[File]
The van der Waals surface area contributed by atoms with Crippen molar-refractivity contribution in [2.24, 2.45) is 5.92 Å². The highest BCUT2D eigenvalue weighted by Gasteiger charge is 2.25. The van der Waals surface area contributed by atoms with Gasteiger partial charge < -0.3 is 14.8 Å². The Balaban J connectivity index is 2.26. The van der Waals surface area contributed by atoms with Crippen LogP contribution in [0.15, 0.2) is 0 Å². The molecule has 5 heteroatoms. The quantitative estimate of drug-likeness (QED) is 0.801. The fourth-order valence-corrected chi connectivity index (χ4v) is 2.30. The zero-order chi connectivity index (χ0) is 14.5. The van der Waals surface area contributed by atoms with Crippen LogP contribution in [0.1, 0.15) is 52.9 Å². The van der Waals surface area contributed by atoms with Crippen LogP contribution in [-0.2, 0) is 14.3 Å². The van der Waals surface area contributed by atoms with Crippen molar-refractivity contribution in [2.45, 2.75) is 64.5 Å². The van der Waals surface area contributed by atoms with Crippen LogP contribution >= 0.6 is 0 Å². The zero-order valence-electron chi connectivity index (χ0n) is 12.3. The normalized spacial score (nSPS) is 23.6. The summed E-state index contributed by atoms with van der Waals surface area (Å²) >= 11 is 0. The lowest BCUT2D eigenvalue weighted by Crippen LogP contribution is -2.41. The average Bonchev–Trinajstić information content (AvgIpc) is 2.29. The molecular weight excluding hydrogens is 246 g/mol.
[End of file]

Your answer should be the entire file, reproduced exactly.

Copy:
The van der Waals surface area contributed by atoms with Crippen molar-refractivity contribution in [2.24, 2.45) is 5.92 Å². The highest BCUT2D eigenvalue weighted by Gasteiger charge is 2.25. The van der Waals surface area contributed by atoms with Gasteiger partial charge < -0.3 is 14.8 Å². The Balaban J connectivity index is 2.26. The van der Waals surface area contributed by atoms with Crippen LogP contribution in [0.15, 0.2) is 0 Å². The molecule has 5 heteroatoms. The quantitative estimate of drug-likeness (QED) is 0.801. The fourth-order valence-corrected chi connectivity index (χ4v) is 2.30. The zero-order chi connectivity index (χ0) is 14.5. The van der Waals surface area contributed by atoms with Crippen LogP contribution in [0.1, 0.15) is 52.9 Å². The van der Waals surface area contributed by atoms with Crippen LogP contribution in [-0.2, 0) is 14.3 Å². The van der Waals surface area contributed by atoms with Crippen molar-refractivity contribution in [2.45, 2.75) is 64.5 Å². The van der Waals surface area contributed by atoms with Crippen LogP contribution >= 0.6 is 0 Å². The zero-order valence-electron chi connectivity index (χ0n) is 12.3. The normalized spacial score (nSPS) is 23.6. The summed E-state index contributed by atoms with van der Waals surface area (Å²) >= 11 is 0. The lowest BCUT2D eigenvalue weighted by Crippen LogP contribution is -2.41. The average Bonchev–Trinajstić information content (AvgIpc) is 2.29. The molecular weight excluding hydrogens is 246 g/mol.